Wednesday, 30 July 2014


One of many weekend events I worked without pay as an ALT
 I've been volunteering since I was twelve. It's something that is important to me and that I enjoy. I was eager to continue volunteering when we moved to Japan and had my first opportunity just a month after we arrived, at a residential school/treatment center for troubled kids. Next came the orphanages, and they became something closer to an obsession than a volunteering opportunity. When I mentioned my volunteer work at my paid work (I was an ALT at the time) I was taken aback at some of the responses. Teachers commented that they also did a lot of volunteering... maintaining the school grounds or coaching school sports teams. Neither of those activities was actually voluntary, it was required of all teachers. They were simply expected to do it as unpaid overtime, and this was called volunteering. That goes against everything that makes volunteering meaningful to me, and I was frustrated at the comparison. Being exploited by your boss is not the same thing! Yet, I began to participate in more and more of these weird exactly-like-your-day-job-but-unpaid "volunteer" activities. I did weekend workshops, day-camps, over night camps, after work speech contest practice, texting lesson plans to teachers on Sundays... I was always happy to help out because I adored my students and I genuinely enjoyed the extra time outside of the classroom, but the extra time away from home became a real strain, especially once we had two puppies to care for. The kids were always happy to see me, but there was little acknowledgment from the adults that I was sacrificing my family time to be there. It was always treated as though I were merely complying with expectations, because that is what all the teachers were doing. In one particularly outrageous case I was told I should take paid leave on a day when I had been asked to help run a workshop because it didn't fall within my job description and therefore should be done on my own time. I stopped working as an ALT a year ago, but just yesterday I was asked if I could return to some of my duties on a volunteer basis. It used to really blow my mind, but having crossed over to the other side and looking now as a parent, I can see that it isn't only schools. Enforced "volunteering" is everywhere.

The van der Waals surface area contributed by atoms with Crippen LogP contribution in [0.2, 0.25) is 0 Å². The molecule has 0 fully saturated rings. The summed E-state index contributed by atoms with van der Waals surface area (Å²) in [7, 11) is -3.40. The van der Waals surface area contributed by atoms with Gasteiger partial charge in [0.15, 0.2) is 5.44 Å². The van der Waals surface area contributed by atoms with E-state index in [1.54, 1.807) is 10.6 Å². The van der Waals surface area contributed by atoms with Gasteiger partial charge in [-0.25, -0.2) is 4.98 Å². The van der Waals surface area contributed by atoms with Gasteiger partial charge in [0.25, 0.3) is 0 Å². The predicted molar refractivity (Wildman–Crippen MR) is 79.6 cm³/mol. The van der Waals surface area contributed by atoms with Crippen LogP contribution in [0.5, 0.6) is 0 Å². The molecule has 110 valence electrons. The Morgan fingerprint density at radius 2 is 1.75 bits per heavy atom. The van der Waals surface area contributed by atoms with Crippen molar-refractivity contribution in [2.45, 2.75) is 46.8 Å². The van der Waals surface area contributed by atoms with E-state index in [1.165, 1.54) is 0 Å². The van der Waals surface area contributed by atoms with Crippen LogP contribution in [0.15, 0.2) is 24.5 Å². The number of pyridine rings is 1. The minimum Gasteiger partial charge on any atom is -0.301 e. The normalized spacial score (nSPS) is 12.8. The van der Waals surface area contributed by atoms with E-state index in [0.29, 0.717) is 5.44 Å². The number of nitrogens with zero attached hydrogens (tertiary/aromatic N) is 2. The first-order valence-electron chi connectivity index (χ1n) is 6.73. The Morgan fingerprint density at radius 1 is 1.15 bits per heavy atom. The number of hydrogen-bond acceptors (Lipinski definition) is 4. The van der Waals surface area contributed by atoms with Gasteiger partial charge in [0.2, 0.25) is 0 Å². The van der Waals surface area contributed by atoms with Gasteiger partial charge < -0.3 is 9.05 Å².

I was told I had to "volunteer" for one PTA activity a year, and hold a year long PTA committee position once per child I have in school. Cub Scouts require parents to "volunteer" at least four times a year. When I signed Tiger up to join the fire festival I didn't realise that every single parent was required to "volunteer" at the festival. Being childless doesn't get you out of it, either. The neighborhood associate requires regular "volunteering" for things like street cleaning and hedge trimming. This year it is our turn to act as the 班長 (hancho), meaning we are the representatives for our "block" of 19 houses. I have to attend meetings, distribute junk mail from the city council twice a month, collect fees, dance in the neighbourhood Bon Odori, run in the neighbourhood sports festival, turn up to the meeting hall at 6 am to clean it, weed the nature strips and more. I'm going to write more about this because I think there are some really good points to having an active community, but my experience so far has made me really wonder what my city taxes pay for. As far as I can see, everything is delegated to "volunteers" from the neighbourhood association. There's no real point to this post other than me complaining and sharing an aspect of Japanese culture that short term visitors may not encounter, so I'm going to close with a Japan Times article on the neighbourhood association system.